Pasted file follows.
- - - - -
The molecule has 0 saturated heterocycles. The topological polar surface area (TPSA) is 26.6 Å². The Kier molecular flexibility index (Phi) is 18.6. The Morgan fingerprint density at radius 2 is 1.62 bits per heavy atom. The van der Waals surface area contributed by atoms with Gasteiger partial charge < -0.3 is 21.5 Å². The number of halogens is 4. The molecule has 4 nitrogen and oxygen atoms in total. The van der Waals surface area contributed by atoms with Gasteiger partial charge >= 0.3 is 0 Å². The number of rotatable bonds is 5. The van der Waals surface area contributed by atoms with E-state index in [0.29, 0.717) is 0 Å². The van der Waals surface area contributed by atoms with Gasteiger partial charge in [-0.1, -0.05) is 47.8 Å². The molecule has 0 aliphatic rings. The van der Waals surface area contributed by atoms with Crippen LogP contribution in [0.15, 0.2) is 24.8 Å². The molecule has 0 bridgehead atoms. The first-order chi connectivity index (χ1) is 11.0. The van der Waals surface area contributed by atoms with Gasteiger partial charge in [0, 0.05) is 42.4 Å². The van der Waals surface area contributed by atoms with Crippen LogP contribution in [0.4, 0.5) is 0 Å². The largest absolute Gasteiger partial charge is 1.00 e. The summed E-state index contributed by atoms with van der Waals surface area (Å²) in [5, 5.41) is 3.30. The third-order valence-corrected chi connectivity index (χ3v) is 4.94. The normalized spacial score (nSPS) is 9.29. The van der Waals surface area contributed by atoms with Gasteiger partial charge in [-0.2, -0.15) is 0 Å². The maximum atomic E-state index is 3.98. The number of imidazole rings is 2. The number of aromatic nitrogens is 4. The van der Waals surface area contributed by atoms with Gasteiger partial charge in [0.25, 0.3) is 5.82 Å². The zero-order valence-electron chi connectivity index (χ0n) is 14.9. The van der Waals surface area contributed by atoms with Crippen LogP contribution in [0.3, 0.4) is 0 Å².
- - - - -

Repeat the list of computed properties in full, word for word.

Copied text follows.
The molecule has 0 saturated heterocycles. The topological polar surface area (TPSA) is 26.6 Å². The Kier molecular flexibility index (Phi) is 18.6. The Morgan fingerprint density at radius 2 is 1.62 bits per heavy atom. The van der Waals surface area contributed by atoms with Gasteiger partial charge < -0.3 is 21.5 Å². The number of halogens is 4. The molecule has 4 nitrogen and oxygen atoms in total. The van der Waals surface area contributed by atoms with Gasteiger partial charge >= 0.3 is 0 Å². The number of rotatable bonds is 5. The van der Waals surface area contributed by atoms with E-state index in [0.29, 0.717) is 0 Å². The van der Waals surface area contributed by atoms with Gasteiger partial charge in [-0.1, -0.05) is 47.8 Å². The molecule has 0 aliphatic rings. The van der Waals surface area contributed by atoms with Crippen LogP contribution in [0.15, 0.2) is 24.8 Å². The molecule has 0 bridgehead atoms. The first-order chi connectivity index (χ1) is 11.0. The van der Waals surface area contributed by atoms with Gasteiger partial charge in [0, 0.05) is 42.4 Å². The van der Waals surface area contributed by atoms with Crippen LogP contribution in [0.4, 0.5) is 0 Å². The largest absolute Gasteiger partial charge is 1.00 e. The summed E-state index contributed by atoms with van der Waals surface area (Å²) in [5, 5.41) is 3.30. The third-order valence-corrected chi connectivity index (χ3v) is 4.94. The normalized spacial score (nSPS) is 9.29. The van der Waals surface area contributed by atoms with Gasteiger partial charge in [-0.2, -0.15) is 0 Å². The maximum atomic E-state index is 3.98. The number of imidazole rings is 2. The number of aromatic nitrogens is 4. The van der Waals surface area contributed by atoms with Gasteiger partial charge in [0.25, 0.3) is 5.82 Å². The zero-order valence-electron chi connectivity index (χ0n) is 14.9. The van der Waals surface area contributed by atoms with Crippen LogP contribution in [0.3, 0.4) is 0 Å².